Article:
Characterization of 2-hydroxy-1-naphthaldehyde isonicotinoyl hydrazone as a novel inhibitor of methionine aminopeptidases from Mycobacterium tuberculosis

Sarah F. John, Emmanuel Aniemeke, Ngan P. Ha, Curtis R. Chong, Peihua Gu, Jiangbing Zhou, Ying Zhang, Edward A. Graviss, Jun Liu, Omonike A. Olaleye

Research output: Contribution to journalArticle

Abstract

Mycobacterium tuberculosis (Mtb) and the Human Immunodeficiency Virus (HIV) pose a major public health threat. The 2015 World Health Organization (WHO) report estimates that one in three HIV deaths is due to Mtb, the causative agent of Tuberculosis (TB). The lethal synergy between these two pathogens leads to a decline in the immune function of infected individuals as well as a rise in morbidity and mortality rates. The deadly interaction between TB and HIV, along with the heightened emergence of drug resistance, drug-drug interactions, reduced drug efficacy and increased drug toxicity, has made the therapeutic management of co-infected individuals a major challenge. Hence, the development of new drug targets and/or new drug leads are imperative for the effective therapeutic management of co-infected patients. Here, we report the characterization of 2-hydroxy-1-naphthaldehyde isonicotinoyl hydrazone (311), a known inhibitor of HIV-1 replication and transcription as a new inhibitor of methionine aminopeptidases (MetAPs) from Mycobacterium tuberculosis: MtMetAP1a and MtMetAP1c. MetAP is a metalloprotease that removes the N-terminal methionine during protein synthesis. The essential role of MetAP in microbes makes it a promising chemotherapeutic target. We demonstrated that 311 is a potent and selective inhibitor of MtMetAP1a and MtMetAP1c. Furthermore, we found that 311 is active against replicating and aged non-growing Mtb at low micromolar concentrations. These results suggest that 311 is a promising lead for the development of novel class of therapeutic agents with dual inhibition of TB and HIV for the treatment of TB-HIV co-infection.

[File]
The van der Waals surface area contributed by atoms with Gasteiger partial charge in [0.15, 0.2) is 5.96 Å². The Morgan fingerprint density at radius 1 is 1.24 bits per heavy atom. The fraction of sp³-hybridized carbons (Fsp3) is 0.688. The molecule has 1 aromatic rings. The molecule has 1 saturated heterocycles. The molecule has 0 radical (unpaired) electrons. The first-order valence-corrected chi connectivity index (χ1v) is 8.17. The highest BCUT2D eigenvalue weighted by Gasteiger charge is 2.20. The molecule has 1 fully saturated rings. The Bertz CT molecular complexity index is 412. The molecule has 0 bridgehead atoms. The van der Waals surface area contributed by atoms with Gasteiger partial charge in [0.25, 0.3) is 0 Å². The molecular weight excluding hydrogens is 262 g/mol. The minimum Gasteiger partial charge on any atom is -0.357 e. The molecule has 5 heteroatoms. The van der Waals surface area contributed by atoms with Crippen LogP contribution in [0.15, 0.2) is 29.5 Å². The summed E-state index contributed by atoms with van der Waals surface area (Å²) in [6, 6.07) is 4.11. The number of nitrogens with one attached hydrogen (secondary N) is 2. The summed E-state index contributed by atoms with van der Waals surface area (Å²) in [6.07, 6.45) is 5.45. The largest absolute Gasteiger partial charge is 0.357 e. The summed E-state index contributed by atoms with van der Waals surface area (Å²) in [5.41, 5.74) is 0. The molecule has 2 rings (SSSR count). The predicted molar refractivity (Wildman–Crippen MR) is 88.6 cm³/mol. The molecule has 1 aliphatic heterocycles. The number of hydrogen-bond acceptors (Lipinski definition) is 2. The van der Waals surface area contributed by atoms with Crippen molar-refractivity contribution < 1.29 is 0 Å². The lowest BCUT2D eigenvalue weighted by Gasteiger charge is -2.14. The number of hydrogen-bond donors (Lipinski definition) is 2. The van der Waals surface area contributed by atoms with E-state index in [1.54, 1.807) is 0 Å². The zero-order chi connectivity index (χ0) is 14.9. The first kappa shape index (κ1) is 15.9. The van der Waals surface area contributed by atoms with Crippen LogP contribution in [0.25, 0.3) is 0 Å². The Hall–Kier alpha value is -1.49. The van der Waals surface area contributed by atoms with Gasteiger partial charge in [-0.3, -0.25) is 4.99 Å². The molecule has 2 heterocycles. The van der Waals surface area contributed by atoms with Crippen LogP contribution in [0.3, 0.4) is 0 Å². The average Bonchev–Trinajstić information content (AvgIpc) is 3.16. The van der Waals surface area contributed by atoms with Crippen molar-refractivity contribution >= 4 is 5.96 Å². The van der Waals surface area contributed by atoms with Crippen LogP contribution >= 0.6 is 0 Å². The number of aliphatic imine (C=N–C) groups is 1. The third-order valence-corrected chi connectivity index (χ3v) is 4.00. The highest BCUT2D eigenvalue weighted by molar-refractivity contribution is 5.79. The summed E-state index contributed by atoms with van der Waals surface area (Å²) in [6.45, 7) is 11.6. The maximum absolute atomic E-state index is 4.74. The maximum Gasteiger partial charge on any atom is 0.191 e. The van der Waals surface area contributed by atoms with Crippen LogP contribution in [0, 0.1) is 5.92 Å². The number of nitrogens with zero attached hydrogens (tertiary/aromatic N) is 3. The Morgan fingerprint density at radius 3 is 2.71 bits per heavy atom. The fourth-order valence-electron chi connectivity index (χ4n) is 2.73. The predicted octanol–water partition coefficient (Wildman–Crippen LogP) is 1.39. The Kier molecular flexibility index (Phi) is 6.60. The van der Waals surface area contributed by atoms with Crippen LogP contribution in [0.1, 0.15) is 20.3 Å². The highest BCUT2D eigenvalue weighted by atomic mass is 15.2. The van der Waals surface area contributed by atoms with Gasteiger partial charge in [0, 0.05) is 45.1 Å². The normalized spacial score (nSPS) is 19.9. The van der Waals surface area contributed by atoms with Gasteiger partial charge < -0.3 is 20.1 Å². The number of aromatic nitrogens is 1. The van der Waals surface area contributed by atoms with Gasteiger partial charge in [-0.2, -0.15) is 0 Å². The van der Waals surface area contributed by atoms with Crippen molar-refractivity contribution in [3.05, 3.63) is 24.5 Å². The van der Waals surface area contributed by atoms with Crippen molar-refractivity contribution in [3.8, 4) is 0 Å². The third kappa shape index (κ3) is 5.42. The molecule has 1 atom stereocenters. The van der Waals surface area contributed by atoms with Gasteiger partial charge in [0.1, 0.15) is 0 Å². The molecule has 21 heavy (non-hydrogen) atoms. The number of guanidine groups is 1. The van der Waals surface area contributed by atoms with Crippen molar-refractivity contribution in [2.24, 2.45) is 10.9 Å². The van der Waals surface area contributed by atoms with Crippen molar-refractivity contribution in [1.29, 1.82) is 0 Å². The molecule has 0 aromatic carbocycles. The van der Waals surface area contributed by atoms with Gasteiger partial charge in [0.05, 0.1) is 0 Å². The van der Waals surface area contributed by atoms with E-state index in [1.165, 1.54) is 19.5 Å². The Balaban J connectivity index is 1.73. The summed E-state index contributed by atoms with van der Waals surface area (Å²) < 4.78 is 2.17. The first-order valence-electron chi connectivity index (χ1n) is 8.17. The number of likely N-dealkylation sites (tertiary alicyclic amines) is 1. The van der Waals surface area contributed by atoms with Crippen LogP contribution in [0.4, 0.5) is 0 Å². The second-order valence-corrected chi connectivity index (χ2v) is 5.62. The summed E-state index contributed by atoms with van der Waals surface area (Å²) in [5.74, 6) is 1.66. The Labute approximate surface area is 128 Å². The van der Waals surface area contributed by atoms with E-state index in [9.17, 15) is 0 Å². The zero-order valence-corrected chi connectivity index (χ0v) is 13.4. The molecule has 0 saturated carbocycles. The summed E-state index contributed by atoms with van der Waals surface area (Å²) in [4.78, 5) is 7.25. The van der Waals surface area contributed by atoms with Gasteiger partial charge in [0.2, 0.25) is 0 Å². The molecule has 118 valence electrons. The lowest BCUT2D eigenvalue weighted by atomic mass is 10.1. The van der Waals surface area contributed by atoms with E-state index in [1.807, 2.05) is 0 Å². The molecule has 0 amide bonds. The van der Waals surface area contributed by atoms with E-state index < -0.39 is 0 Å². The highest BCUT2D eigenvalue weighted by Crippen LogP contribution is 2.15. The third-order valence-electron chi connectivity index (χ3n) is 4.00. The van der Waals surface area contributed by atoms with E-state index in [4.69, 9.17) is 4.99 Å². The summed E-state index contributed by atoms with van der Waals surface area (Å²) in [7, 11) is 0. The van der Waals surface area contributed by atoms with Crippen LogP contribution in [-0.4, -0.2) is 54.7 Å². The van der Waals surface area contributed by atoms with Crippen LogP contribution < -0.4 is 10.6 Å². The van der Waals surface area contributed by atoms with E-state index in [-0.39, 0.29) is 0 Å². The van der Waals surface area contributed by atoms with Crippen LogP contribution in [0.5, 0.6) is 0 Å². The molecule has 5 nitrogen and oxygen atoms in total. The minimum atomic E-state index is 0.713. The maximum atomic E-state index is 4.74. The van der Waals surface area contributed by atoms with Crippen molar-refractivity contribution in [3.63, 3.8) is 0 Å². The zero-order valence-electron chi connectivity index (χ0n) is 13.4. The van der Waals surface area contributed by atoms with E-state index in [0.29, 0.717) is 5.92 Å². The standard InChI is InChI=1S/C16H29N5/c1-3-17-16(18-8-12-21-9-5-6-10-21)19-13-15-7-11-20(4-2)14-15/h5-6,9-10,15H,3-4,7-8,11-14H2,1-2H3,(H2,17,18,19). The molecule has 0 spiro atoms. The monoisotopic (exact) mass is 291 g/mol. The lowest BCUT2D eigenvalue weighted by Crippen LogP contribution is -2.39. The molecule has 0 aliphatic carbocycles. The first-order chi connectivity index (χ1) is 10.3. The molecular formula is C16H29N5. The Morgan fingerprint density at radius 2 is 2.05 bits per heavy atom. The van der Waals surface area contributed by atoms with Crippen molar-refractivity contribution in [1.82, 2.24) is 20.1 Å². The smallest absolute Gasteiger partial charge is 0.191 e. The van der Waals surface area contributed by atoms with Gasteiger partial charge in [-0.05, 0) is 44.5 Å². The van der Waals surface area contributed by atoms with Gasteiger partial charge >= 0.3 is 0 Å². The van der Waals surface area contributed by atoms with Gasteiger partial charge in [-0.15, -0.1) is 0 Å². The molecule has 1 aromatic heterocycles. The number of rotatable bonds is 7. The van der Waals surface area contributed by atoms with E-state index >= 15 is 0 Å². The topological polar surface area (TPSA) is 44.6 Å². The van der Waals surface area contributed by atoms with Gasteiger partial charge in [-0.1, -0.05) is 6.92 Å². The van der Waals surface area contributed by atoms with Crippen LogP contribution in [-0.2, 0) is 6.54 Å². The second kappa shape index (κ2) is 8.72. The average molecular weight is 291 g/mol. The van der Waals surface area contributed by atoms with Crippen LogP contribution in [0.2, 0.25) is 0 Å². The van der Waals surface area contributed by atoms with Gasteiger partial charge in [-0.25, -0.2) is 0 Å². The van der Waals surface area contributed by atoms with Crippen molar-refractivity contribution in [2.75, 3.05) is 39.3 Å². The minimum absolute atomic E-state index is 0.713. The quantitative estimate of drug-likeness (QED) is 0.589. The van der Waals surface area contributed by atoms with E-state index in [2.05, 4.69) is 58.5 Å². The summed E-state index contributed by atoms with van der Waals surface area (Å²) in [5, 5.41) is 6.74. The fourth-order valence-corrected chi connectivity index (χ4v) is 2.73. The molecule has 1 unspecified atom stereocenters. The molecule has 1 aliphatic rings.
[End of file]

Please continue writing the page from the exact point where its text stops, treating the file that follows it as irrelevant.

Original languageEnglish (US)
Pages (from-to)S73-S77
JournalTuberculosis
Volume101
DOIs
StatePublished - Dec 1 2016

Keywords

  • Co-infection
  • Drug discovery
  • Drug interactions
  • Drug screening
  • HIV
  • TB

ASJC Scopus subject areas

  • Microbiology
  • Immunology
  • Microbiology (medical)
  • Infectious Diseases

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